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This database resource is provided as a tool for those working in Humanitarian Demining or engaged in work in support of the aims of Humanitarian Demining.
While every effort has been made to ensure that the data herein is accurate, the author and distributors accept no liability for errors or omissions or any loss resulting from the use of records provided here.
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Records of accidents are not always made available. Sometimes this is for political or legal reasons. For example, the records shows that few incidents have occurred in Croatia, but accidents in Croatia are investigated by the police and their reports are not made public. If the DDAS contains few records for Croatia that does not imply that few accidents have occurred there. In other cases records may be withheld because an individual in a demining group or a MAC fears the consequences of being open and honest about accidents. Any demining group that claims to be working to the IMAS should make their accident records available, but some refuse to do so. Their records are often obtained from the National Authority or by other means. Demining groups and country Mine Action authorities that have been commendably responsible about sharing data in order to learn from accidents include Norwegian Peoples' Aid (NPA), Danish Demining Group (DDG), the commercial Minetech, and Afghan staff at UNMACCA. Others are supportive at times, such as CMAC in Cambodia. Still others have previously been supportive, such as MAG UK, but a change of management philosophy has led to data being withheld.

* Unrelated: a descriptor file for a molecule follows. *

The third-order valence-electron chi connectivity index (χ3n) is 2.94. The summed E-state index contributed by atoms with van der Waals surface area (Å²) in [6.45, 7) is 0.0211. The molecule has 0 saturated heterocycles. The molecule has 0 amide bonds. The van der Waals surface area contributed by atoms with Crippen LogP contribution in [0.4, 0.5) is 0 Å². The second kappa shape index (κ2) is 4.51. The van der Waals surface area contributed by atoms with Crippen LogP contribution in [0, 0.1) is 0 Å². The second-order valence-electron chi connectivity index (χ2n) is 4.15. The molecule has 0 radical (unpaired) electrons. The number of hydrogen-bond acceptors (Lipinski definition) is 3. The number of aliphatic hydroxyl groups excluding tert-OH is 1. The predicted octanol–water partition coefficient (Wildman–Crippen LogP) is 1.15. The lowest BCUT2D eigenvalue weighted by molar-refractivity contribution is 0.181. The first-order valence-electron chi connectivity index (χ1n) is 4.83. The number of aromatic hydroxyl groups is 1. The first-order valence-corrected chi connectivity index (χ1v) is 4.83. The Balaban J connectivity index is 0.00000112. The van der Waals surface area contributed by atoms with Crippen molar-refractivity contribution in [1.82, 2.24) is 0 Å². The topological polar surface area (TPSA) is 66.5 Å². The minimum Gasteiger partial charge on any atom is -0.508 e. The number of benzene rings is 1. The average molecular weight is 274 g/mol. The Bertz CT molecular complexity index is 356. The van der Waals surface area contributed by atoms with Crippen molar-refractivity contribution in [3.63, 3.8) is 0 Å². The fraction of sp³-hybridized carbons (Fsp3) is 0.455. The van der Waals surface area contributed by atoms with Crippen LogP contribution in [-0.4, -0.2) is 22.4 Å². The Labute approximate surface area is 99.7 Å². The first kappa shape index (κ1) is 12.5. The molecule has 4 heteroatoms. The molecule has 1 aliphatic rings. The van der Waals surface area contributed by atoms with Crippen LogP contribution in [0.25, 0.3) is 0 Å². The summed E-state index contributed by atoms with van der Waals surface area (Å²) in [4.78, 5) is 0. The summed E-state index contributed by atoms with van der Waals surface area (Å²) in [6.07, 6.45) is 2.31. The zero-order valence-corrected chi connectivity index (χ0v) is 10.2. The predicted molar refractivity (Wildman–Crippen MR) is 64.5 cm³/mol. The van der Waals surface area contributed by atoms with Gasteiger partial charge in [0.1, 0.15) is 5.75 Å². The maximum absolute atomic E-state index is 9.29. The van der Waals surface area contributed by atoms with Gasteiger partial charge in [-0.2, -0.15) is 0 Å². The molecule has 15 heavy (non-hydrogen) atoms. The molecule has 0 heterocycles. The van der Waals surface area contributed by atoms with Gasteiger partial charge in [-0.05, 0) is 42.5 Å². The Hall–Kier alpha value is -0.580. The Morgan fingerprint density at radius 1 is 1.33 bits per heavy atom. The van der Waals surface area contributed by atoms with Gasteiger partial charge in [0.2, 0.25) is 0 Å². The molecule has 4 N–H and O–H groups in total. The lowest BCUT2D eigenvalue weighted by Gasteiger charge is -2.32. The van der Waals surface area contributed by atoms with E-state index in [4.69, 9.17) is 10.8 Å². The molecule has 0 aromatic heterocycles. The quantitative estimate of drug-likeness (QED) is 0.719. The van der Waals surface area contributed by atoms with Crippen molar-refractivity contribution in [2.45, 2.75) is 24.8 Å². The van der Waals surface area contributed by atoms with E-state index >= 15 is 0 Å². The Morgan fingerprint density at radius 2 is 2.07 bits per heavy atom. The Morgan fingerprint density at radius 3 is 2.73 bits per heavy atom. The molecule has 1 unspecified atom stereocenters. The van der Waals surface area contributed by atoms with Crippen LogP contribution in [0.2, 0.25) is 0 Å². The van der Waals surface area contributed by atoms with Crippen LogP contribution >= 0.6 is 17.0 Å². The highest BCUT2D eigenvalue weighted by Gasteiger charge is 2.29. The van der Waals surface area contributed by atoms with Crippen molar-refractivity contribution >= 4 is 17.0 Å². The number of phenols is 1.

Records are held for the countries listed below, with a few individual records from countries not listed. Absence from the list does not imply that no accidents have occurred there. Because the record is incomplete, the number of accidents listed for a country does not indicate the frequency of accidents there compared to any other country. A country with a lot of demining activity and a lot of mines removed each year is likely to have more accidents than a country where little is occurring or where the mine problem is small.